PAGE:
3.3V interfacing with 4.2V

Hi everyone,

For background here I’m using a 3.3V Arduino pro mini.

I recently came across a little module that I need to control, and it has a power up sequence where I must ground a pin on the module for >1s.

My idea was to try-state an Arduino pin, and then use it as a sink when I need to power-up the module.

The problem is that the module’s power logic gate is internally pulled up to the battery (4.2V), and I’m worried this may negatively effect the Arduino’s pin.

The module’s datasheet states that the power pin is internally pulled up to 4.2V via a 100K resistor, and that there’s also a 1K resistor between the logic gate, and the power pin input. (diagram 1)

So, I was hoping to bounce a few ideas off everyone here.

  1. Obviously, attaching the pin directly to the arduino is not the best solution. But would it create a problem? (diagram 2)
    It’s going to usually be left in the tri-state.

  2. Would putting a diode in between the power pin and the arduino pin solve this? (diagram 3)
    The forward voltage drop should not allow any quiescent current to flow while the pin is try-stated. When I ground the pin, current should flow to ground, correct?

  3. Obviously a transistor + resistor (diagram 4), is the best way to fix this; however, board space being at premium, I was hoping to take option 2.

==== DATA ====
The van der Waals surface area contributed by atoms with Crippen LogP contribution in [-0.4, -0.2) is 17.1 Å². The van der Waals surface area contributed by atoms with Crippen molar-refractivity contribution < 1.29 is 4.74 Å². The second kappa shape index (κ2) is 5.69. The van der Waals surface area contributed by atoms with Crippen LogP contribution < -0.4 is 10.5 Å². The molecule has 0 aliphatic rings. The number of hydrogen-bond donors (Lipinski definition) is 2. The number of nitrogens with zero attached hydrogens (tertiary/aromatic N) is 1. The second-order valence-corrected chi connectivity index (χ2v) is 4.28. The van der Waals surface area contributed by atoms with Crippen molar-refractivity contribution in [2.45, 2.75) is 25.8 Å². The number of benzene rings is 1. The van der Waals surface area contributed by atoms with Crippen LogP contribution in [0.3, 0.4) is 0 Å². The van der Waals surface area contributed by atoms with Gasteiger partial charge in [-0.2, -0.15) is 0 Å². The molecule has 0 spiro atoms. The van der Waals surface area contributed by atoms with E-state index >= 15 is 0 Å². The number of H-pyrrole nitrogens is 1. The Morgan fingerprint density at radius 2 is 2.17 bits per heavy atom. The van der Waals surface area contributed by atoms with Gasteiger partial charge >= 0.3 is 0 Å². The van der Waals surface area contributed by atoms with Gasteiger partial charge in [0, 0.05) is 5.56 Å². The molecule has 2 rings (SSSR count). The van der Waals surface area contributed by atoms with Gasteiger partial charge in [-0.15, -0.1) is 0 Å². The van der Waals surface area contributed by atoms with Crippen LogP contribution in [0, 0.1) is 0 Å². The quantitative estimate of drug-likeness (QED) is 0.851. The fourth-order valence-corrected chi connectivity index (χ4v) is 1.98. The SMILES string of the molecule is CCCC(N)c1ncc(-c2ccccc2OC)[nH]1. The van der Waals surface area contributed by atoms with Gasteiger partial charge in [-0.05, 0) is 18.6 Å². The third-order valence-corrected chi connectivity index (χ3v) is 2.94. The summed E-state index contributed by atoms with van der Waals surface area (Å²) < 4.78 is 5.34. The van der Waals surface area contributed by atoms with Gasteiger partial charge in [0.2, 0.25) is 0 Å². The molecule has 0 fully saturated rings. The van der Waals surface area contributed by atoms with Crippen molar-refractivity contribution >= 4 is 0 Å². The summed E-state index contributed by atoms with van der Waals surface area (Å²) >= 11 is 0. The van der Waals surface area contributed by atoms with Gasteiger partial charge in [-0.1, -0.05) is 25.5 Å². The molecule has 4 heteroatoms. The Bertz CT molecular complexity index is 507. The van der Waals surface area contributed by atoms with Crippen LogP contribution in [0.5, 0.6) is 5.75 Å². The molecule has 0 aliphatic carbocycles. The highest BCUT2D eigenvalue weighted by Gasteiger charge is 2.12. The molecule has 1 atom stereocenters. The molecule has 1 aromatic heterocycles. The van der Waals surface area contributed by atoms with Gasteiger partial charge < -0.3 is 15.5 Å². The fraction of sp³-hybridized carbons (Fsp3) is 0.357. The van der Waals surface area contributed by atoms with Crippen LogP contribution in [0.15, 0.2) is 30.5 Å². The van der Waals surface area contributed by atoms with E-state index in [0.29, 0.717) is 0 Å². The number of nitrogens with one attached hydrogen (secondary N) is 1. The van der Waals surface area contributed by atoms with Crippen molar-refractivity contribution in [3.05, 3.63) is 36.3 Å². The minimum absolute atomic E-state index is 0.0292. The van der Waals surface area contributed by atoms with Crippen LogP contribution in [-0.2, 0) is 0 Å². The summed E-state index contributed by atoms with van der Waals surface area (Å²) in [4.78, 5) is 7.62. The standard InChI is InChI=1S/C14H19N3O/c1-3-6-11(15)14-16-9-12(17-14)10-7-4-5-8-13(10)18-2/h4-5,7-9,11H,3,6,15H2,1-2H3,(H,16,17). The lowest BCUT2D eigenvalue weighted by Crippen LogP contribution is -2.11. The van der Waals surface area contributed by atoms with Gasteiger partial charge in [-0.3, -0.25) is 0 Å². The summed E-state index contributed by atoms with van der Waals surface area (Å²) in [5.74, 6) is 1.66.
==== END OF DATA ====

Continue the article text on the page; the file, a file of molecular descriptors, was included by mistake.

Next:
TIA for any input :slight_smile:





Why not run the Arduino off the same 4.2V battery?

Even if you run the Arduino at 3.3V, I can’t imaging 4.2V through a 100k resistor is going to cause the Arduino any trouble.

IMO, pulling the line low with the Arduino is fine.

While pulling the line low is no problem, once you released that logic zero then you over volt the Arduino pin.
Just use a transistor to switch it.

My idea was to try-state an Arduino pin

There is no tri-state control on the Arduino, all you can do is make it an input so you still have an over voltage situation.

Mike, would a diode not prevent an over-voltage situation on that pin?

Connecting the Arduino Vcc input, on the board side pins Only to the 4.2 V device power (possibly a LiPo cell for power?) would by far be the simplest method as there is no DC level shifting required...


Yes it would.

Yes it would...


A diode that prevents 4.2V from flowing into the 3.3V pin will also prevent 4.2V from flowing into that pin when it's at 0V.

(Or Mike is trying to point out the double-negative in a negative way.)

A small fet, like the common/cheap 2N7000, is all you need (no resistor).
If that’s too big, try the smd version.
Board space: 2x3mm

A diode that prevents 4.2V from flowing into the 3.3V pin will also prevent 4.2V from flowing into that pin when it's at 0V.

It depends where you put the diode, I had not considered that anyone could miss read the comments so let me say that this diode would be a clamping diode to the 3V3 supply not inline with the signal.

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